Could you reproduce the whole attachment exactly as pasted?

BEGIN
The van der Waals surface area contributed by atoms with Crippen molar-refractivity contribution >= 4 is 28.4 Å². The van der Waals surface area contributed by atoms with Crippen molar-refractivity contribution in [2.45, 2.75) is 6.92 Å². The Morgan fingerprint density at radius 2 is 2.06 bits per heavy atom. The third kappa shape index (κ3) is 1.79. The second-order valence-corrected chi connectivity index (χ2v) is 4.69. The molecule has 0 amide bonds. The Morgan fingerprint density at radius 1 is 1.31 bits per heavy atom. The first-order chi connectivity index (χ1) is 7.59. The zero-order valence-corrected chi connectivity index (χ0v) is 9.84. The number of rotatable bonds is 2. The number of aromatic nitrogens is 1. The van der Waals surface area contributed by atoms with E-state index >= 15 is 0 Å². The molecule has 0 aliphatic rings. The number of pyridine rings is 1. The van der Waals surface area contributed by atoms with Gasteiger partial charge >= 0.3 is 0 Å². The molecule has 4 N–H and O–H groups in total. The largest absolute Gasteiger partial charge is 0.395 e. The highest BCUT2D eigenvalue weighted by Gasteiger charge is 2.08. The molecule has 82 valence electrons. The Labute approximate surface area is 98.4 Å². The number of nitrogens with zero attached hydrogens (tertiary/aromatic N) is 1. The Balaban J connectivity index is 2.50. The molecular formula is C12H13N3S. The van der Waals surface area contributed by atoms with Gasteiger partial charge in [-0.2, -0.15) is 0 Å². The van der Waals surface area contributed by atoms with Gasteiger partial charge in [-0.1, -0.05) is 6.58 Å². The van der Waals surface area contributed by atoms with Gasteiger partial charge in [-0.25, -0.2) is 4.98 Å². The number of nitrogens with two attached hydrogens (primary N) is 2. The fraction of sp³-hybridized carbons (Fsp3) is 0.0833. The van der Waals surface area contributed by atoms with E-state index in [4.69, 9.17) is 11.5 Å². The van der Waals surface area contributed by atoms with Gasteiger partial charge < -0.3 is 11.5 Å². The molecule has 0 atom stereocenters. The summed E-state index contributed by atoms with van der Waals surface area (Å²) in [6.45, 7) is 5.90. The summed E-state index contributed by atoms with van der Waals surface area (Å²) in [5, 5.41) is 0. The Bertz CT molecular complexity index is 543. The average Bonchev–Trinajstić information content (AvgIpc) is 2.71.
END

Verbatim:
The van der Waals surface area contributed by atoms with Crippen molar-refractivity contribution >= 4 is 28.4 Å². The van der Waals surface area contributed by atoms with Crippen molar-refractivity contribution in [2.45, 2.75) is 6.92 Å². The Morgan fingerprint density at radius 2 is 2.06 bits per heavy atom. The third kappa shape index (κ3) is 1.79. The second-order valence-corrected chi connectivity index (χ2v) is 4.69. The molecule has 0 amide bonds. The Morgan fingerprint density at radius 1 is 1.31 bits per heavy atom. The first-order chi connectivity index (χ1) is 7.59. The zero-order valence-corrected chi connectivity index (χ0v) is 9.84. The number of rotatable bonds is 2. The number of aromatic nitrogens is 1. The van der Waals surface area contributed by atoms with E-state index >= 15 is 0 Å². The molecule has 0 aliphatic rings. The number of pyridine rings is 1. The van der Waals surface area contributed by atoms with Gasteiger partial charge >= 0.3 is 0 Å². The molecule has 4 N–H and O–H groups in total. The largest absolute Gasteiger partial charge is 0.395 e. The highest BCUT2D eigenvalue weighted by Gasteiger charge is 2.08. The molecule has 82 valence electrons. The Labute approximate surface area is 98.4 Å². The number of nitrogens with zero attached hydrogens (tertiary/aromatic N) is 1. The Balaban J connectivity index is 2.50. The molecular formula is C12H13N3S. The van der Waals surface area contributed by atoms with Gasteiger partial charge in [-0.2, -0.15) is 0 Å². The van der Waals surface area contributed by atoms with Gasteiger partial charge in [-0.1, -0.05) is 6.58 Å². The van der Waals surface area contributed by atoms with Gasteiger partial charge in [-0.25, -0.2) is 4.98 Å². The number of nitrogens with two attached hydrogens (primary N) is 2. The fraction of sp³-hybridized carbons (Fsp3) is 0.0833. The van der Waals surface area contributed by atoms with E-state index in [4.69, 9.17) is 11.5 Å². The van der Waals surface area contributed by atoms with Gasteiger partial charge < -0.3 is 11.5 Å². The molecule has 0 atom stereocenters. The summed E-state index contributed by atoms with van der Waals surface area (Å²) in [6.45, 7) is 5.90. The summed E-state index contributed by atoms with van der Waals surface area (Å²) in [5, 5.41) is 0. The Bertz CT molecular complexity index is 543. The average Bonchev–Trinajstić information content (AvgIpc) is 2.71.